© "Travel Experts" Kyrgyzstan

The White House, seat of the government of Kyrgyzstan, sits right next to Ala Too Square. The magnificent eight-storey building was erected in the 1980s. In Soviet times, the communists had set up their headquarters in the chandelier-lined offices of today's parliament.

The White House of Bishkek came into the global media spotlight in 2005 when, in the course of the so-called Tulip Revolution, protesters stormed the seat of government and forced the then president, Askar Akayev, to resign and flee the country.

The White House also made international headlines during the bloody riots in 2010, when a fire destroyed parts of the building and destroyed numerous government documents.

Friendship Monument

The idyllic park in its surroundings is also home to the 28m high Monument of International Friendship. The huge concrete and marble column symbolises the bond between the Kyrgyz and Russian people through 13 figures.

Victory Square and Bishkek Opera House

A good 10-minute walk to the east brings you to Usup Abdrahmanov Street, where the Bishkek Opera House is located. With its columned porch and gabled roof decorated with sculptures and reliefs, it is one of the most beautiful buildings in Bishkek.

On the way to the opera, you pass the monument to Kurmanjan Datka in Pushkin Street. Also called the "Queen of the South", the stateswoman initiated the annexation to Russia in 1876.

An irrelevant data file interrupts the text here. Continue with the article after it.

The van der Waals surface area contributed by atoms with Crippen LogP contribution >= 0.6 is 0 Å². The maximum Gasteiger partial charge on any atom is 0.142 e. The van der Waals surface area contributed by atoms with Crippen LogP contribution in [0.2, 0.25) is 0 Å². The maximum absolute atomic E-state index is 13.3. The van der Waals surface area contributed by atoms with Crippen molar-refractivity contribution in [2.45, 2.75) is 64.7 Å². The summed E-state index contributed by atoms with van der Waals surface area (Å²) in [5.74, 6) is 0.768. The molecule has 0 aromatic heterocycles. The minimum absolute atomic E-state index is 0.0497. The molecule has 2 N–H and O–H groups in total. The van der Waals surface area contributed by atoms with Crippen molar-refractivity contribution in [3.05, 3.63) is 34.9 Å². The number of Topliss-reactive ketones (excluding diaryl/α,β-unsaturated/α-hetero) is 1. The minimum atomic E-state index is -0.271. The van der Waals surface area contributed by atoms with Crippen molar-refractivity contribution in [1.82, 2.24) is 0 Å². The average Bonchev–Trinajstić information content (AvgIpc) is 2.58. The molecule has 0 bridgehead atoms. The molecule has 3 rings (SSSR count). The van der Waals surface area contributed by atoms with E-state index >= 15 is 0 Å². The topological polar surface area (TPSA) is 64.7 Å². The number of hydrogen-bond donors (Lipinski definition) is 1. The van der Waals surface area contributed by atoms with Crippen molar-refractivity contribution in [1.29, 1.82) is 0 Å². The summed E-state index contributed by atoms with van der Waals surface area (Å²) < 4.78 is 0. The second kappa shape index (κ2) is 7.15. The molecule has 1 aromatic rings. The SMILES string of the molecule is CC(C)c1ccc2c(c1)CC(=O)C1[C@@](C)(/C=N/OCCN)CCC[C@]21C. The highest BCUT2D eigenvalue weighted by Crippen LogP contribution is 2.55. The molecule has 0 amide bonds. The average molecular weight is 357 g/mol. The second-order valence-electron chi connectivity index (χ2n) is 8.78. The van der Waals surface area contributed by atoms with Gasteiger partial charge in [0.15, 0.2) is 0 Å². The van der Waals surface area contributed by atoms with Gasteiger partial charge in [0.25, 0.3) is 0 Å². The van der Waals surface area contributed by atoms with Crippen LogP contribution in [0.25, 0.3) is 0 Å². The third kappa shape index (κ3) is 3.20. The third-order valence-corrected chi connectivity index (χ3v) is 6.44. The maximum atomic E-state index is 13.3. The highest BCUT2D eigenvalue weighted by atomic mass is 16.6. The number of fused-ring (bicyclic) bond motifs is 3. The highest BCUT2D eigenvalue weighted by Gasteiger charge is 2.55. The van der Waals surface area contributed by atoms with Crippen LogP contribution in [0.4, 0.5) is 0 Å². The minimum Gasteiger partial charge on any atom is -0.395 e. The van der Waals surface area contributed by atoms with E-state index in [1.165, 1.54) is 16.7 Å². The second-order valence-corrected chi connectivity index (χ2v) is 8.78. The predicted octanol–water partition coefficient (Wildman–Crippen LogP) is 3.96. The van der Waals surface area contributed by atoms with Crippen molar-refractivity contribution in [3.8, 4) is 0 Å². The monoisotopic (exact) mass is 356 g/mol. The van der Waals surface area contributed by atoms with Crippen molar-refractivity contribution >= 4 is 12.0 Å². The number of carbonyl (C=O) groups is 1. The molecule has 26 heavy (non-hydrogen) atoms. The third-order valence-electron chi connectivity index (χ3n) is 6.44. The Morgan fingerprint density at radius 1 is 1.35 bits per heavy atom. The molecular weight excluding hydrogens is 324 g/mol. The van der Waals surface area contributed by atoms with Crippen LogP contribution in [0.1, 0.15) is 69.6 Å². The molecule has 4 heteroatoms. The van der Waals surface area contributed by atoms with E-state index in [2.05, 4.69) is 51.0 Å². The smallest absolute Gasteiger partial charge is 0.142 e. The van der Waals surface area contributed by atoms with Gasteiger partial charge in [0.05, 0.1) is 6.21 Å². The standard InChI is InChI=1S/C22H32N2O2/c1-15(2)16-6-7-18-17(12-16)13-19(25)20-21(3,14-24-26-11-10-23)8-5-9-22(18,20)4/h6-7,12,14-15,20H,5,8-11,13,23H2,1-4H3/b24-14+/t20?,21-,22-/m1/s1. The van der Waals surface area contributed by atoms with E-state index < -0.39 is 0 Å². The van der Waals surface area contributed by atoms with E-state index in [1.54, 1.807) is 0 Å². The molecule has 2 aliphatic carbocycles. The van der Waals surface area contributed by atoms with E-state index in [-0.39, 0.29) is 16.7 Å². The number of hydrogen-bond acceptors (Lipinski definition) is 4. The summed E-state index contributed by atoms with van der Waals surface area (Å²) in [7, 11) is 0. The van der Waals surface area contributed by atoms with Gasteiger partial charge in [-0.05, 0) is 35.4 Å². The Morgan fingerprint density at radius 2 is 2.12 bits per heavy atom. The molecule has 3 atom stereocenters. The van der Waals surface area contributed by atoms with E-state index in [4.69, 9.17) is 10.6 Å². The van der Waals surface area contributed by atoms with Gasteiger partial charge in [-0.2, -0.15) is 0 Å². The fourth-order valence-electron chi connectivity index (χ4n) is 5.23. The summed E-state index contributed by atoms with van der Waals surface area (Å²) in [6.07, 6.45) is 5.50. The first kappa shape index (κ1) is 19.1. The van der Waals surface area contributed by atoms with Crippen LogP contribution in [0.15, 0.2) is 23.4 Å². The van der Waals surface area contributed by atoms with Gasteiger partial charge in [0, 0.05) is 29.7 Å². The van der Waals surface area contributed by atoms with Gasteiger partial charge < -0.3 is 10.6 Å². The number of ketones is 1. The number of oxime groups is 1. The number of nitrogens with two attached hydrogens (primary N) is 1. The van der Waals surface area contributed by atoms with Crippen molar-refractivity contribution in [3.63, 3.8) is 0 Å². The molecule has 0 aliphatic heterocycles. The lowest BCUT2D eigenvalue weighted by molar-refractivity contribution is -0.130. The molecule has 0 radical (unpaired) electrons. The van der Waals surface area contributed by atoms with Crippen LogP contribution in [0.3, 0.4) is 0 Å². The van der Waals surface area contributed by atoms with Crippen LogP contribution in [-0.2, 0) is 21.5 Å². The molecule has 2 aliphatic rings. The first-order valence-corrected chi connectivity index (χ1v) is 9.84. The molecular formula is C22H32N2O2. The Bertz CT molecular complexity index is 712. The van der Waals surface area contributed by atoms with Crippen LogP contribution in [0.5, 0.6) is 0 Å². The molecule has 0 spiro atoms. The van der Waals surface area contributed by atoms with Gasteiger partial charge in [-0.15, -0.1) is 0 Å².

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Osh Bazaar

The largest market in Bishkek, the Osh Bazaar to the west of the centre, is bustling all day long, Kyrgyzstan - © Curioso / Shutterstock
© Curioso / Shutterstock

The largest market in Bishkek, the Osh Bazaar to the west of the centre, is bustling all day long. Locals meet here to chat and shop for the necessities of daily life. Tourists enjoy the Kyrgyz hustle and bustle by strolling through the extensive selection, ranging from food and textiles to various household utensils, musical instruments and souvenirs.

The traditional Kyrgyz garments of the sewing guild "Kyyal" ("Fantasy/Dream"), which are handmade and even tailor-made directly at the Osh bazaar, are particularly sought after.

Churches and Mosques in Bishkek

The Gogolja Mosque in the capital Bishkek is the largest and most important mosque in Kyrgyzstan - © Nikita Maykov / Shutterstock
© Nikita Maykov / Shutterstock

Also worth seeing are the two sacred buildings of the two largest religious communities in Bishkek. The vast majority of the population is made up of Muslim Sunnis, who hold their prayers in the Gogolja Mosque, the main mosque in Kyrgyzstan. The next largest religious community is the Russian Orthodox Christians with their pretty white church with sky-blue onion domes.

Bishkek Railway Station

Another sight worth mentioning, but with a sad background, is the Bishkek railway station. The building dates back to 1946 and was constructed by German prisoners of war under horrendous conditions. Most of the workers died of hunger, cold, illness or simply exhaustion. Their graves still lie - unmarked - near the railway station, which has remained virtually unchanged to this day.

Frunse Monument and Museum

In the Boulevard Erkindik, a large park in front of the railway station, there is an equestrian statue of the Soviet army leader Mikhail Vasilyevich Frunse, after whom Bishkek was named in its former name. A museum has been set up in the Frunse House, which describes his career from Bolshevik leader to commander over the Red Army.